Engineering a unique buying experience for your customers is one way you can ensure that your name comes up first when it’s time to buy your product or service. One of my favorite articles about “Share of Mind” is from my friend and “Wizard Partner,” Chuck McKay. For more marketing insights from Chuck, visit his blog, Fishing for Customers.
Please enjoy: “Coffee, The Moon Landing, And A Game Of Poker” by Chuck McKay.
I don’t play often, but I appreciate a good game of poker. Poker makes a pretty good analogy for marketing, and for business.
Poker players know what they hold in their hands, they carefully watch what everyone else appears to be doing. They make educated guesses as to the cards the other players hold. Poker players hoard their resources until they know they hold a winner, then they confidently apply all of their resources to winning that particular hand.
At the end of the game, the winner takes the whole pot. The loser loses everything. The other players pick up a few bucks now and then and manage to stay in the game.
In real life marketing the winning hand is held by the company with the greatest share of mind. Let me give you an example.
Name the first brand of coffee you think of. Now name another. Can you name a third?
Chances are that you named your first coffee brand rather quickly.
The second came almost as quickly.
Most people take slightly longer to name the third brand.
Most people also purchase the first brand that comes to mind.
Would you like to see how 3,000 other people* answered that question?
People remembered these brands in roughly the same proportion they buy them.
Conclusion #1: Share of mind predicts share of market.
Conclusion #2: The first name that shoppers think of is the one they buy.
How does a company become the first name on the customer’s mental list, and thus hold the face cards in the marketing poker game?
The easiest way is to actually be first.
Who was the first man to fly solo across the Atlantic? The second? How about the first woman to fly solo across the Atlantic?** Charles Lindberg and Amelia Earhart won those hands. You can’t even name the losers.
You might remember the second man to set foot on the surface of the moon, but can you name the third? Can you name the third expedition to the North Pole? The third Pope? The third signature on the US Declaration of Independence? (How about the third amendment to the Constitution)?
In share of mind, share of market, and poker, third position is a loser. Winners come in first. Second place sometimes makes a few bucks. Beyond that, money gets very tight.
“But wait a minute, Chuck” (I can hear you saying), “I have a small business in a small town. I’m not the first at anything.”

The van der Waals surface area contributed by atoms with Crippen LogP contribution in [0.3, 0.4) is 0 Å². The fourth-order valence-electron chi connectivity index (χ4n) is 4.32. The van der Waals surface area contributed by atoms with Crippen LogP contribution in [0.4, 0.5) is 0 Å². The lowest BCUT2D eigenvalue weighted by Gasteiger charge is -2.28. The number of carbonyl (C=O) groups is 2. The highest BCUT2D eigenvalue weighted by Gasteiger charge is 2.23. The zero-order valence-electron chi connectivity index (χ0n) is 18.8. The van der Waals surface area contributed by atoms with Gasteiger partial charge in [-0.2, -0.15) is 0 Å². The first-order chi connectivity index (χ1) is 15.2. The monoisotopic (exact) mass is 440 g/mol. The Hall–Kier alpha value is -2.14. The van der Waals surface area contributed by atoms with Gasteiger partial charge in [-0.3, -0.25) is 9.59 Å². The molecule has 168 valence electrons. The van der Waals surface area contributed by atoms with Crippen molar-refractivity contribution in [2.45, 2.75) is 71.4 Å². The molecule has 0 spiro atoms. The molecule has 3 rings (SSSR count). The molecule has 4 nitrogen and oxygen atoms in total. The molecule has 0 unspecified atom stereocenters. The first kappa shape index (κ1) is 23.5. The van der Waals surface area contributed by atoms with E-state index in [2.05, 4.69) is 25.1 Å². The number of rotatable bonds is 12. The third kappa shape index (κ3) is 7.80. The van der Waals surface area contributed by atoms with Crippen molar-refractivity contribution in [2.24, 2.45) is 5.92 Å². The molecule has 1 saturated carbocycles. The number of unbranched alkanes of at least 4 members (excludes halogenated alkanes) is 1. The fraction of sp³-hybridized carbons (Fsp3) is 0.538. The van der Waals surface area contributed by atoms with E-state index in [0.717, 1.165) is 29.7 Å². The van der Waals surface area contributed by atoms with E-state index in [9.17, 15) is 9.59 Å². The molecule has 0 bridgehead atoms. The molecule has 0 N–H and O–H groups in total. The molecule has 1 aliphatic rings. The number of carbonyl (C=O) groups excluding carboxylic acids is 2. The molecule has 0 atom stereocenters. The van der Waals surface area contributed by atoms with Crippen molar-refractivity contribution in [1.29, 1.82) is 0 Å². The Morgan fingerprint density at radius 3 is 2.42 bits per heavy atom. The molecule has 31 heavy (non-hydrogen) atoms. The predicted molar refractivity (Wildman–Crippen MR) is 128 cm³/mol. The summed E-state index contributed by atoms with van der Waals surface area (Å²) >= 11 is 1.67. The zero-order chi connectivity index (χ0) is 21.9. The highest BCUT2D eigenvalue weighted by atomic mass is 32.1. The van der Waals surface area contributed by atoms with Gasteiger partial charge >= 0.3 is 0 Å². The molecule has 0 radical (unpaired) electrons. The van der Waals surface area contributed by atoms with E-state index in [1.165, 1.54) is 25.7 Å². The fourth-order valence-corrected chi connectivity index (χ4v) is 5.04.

Ah. This is where marketing makes a difference.
Charles and Frank Duryea built the first gasoline-powered automobile in 1893 – a full ten years before Henry Ford got into the business.*** Henry made the automobile affordable to every household, creating phenomenal word of mouth on the Model T. Henry held the winning poker hand, and became the most famous automobile manufacturer of all time. How many of the losing hands can you even remember?
The best selling MP3 player of all time is the iPod, but Apple didn’t invent the device.
Rio did, in 1998, nearly three years before the iPod hit the market.
Rio built an expensive toy for people who loved technology. Apple created a toy for people who love music. Apple wins that poker hand. (And, tell the truth, until I mentioned the name, you didn’t even remember the Rio player, did you)?
Your objective is to make your company the one that people automatically think of when they need what you sell. When you’re first on that list, they don’t even think about buying elsewhere. You see, the first company to make a claim has an 85% chance of being remembered for that claim. The second company has about a 15% chance. The third company less than 5%. Ford and Apple simply out promoted Duryea and Rio, respectively. Neither was first in the market. Each became first in the minds of their prospective customers.
Can you be first at something? Absolutely. In fact, it’s essential.
To be remembered, to hold top position in share of mind, to hold the winning hand in marketing your business, you must be first at something.
I’d suggest that you choose to be first in the reason your existing customers do business with you now.
Find out what your current customers believe you provide that they can’t get anywhere else. Then, start promoting that. Promote it to the point that you’re now playing in a whole new game, and in this game, you hold the winning cards.
* BRANDPOLL survey of coffee brands, January-March 2001.
** Charles Lindberg, May 20, 1927
; Amelia Earhart, May 20, 1932on the fifth anniversary of Lindberg’s crossing.
*** Nicholas Joseph Cugnot designed the first steam powered self-propelled vehicle in 1769. The device was so heavy that it had to run on roadways of steel, and evolved into the modern locomotive. Etienne Lenoir patented the first practical gas engine (coal gas) and drove a car powered with one from Paris to Joinville in 1862.